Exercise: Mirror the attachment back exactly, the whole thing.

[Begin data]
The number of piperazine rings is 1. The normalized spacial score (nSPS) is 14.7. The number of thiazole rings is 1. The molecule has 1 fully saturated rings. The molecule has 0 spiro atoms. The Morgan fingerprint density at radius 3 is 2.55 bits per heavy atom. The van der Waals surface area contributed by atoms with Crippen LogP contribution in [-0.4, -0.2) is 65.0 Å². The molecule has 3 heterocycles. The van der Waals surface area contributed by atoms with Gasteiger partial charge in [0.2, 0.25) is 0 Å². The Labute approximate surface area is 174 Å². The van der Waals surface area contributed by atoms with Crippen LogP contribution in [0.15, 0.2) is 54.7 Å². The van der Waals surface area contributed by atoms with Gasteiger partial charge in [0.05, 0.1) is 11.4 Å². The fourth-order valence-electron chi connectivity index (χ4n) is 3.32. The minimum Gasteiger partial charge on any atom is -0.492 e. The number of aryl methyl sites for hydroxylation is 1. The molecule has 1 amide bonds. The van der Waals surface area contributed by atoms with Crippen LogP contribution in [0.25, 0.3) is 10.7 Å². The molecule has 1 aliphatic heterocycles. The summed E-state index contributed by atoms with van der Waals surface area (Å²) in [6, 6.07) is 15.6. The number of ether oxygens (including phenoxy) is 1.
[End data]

The number of piperazine rings is 1. The normalized spacial score (nSPS) is 14.7. The number of thiazole rings is 1. The molecule has 1 fully saturated rings. The molecule has 0 spiro atoms. The Morgan fingerprint density at radius 3 is 2.55 bits per heavy atom. The van der Waals surface area contributed by atoms with Crippen LogP contribution in [-0.4, -0.2) is 65.0 Å². The molecule has 3 heterocycles. The van der Waals surface area contributed by atoms with Gasteiger partial charge in [0.2, 0.25) is 0 Å². The Labute approximate surface area is 174 Å². The van der Waals surface area contributed by atoms with Crippen LogP contribution in [0.15, 0.2) is 54.7 Å². The van der Waals surface area contributed by atoms with Gasteiger partial charge in [0.05, 0.1) is 11.4 Å². The fourth-order valence-electron chi connectivity index (χ4n) is 3.32. The minimum Gasteiger partial charge on any atom is -0.492 e. The number of aryl methyl sites for hydroxylation is 1. The molecule has 1 amide bonds. The van der Waals surface area contributed by atoms with Crippen LogP contribution in [0.25, 0.3) is 10.7 Å². The molecule has 1 aliphatic heterocycles. The summed E-state index contributed by atoms with van der Waals surface area (Å²) in [6, 6.07) is 15.6. The number of ether oxygens (including phenoxy) is 1.